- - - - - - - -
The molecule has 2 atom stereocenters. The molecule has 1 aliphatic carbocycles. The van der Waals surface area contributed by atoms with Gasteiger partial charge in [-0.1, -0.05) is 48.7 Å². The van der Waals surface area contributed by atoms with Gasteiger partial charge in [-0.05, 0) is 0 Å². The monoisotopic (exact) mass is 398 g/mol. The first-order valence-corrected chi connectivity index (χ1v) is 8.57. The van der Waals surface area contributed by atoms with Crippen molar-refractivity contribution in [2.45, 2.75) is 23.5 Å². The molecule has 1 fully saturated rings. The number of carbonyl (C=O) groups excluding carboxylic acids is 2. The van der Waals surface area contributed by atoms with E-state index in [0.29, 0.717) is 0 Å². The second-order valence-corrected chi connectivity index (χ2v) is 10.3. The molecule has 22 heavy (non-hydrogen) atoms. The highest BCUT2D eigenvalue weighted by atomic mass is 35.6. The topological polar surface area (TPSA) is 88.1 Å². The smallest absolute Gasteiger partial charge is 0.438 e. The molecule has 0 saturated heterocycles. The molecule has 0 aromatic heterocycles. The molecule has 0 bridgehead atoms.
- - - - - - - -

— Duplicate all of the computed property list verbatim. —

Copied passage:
The molecule has 2 atom stereocenters. The molecule has 1 aliphatic carbocycles. The van der Waals surface area contributed by atoms with Gasteiger partial charge in [-0.1, -0.05) is 48.7 Å². The van der Waals surface area contributed by atoms with Gasteiger partial charge in [-0.05, 0) is 0 Å². The monoisotopic (exact) mass is 398 g/mol. The first-order valence-corrected chi connectivity index (χ1v) is 8.57. The van der Waals surface area contributed by atoms with Crippen molar-refractivity contribution in [2.45, 2.75) is 23.5 Å². The molecule has 1 fully saturated rings. The number of carbonyl (C=O) groups excluding carboxylic acids is 2. The van der Waals surface area contributed by atoms with E-state index in [0.29, 0.717) is 0 Å². The second-order valence-corrected chi connectivity index (χ2v) is 10.3. The molecule has 22 heavy (non-hydrogen) atoms. The highest BCUT2D eigenvalue weighted by atomic mass is 35.6. The topological polar surface area (TPSA) is 88.1 Å². The smallest absolute Gasteiger partial charge is 0.438 e. The molecule has 0 saturated heterocycles. The molecule has 0 aromatic heterocycles. The molecule has 0 bridgehead atoms.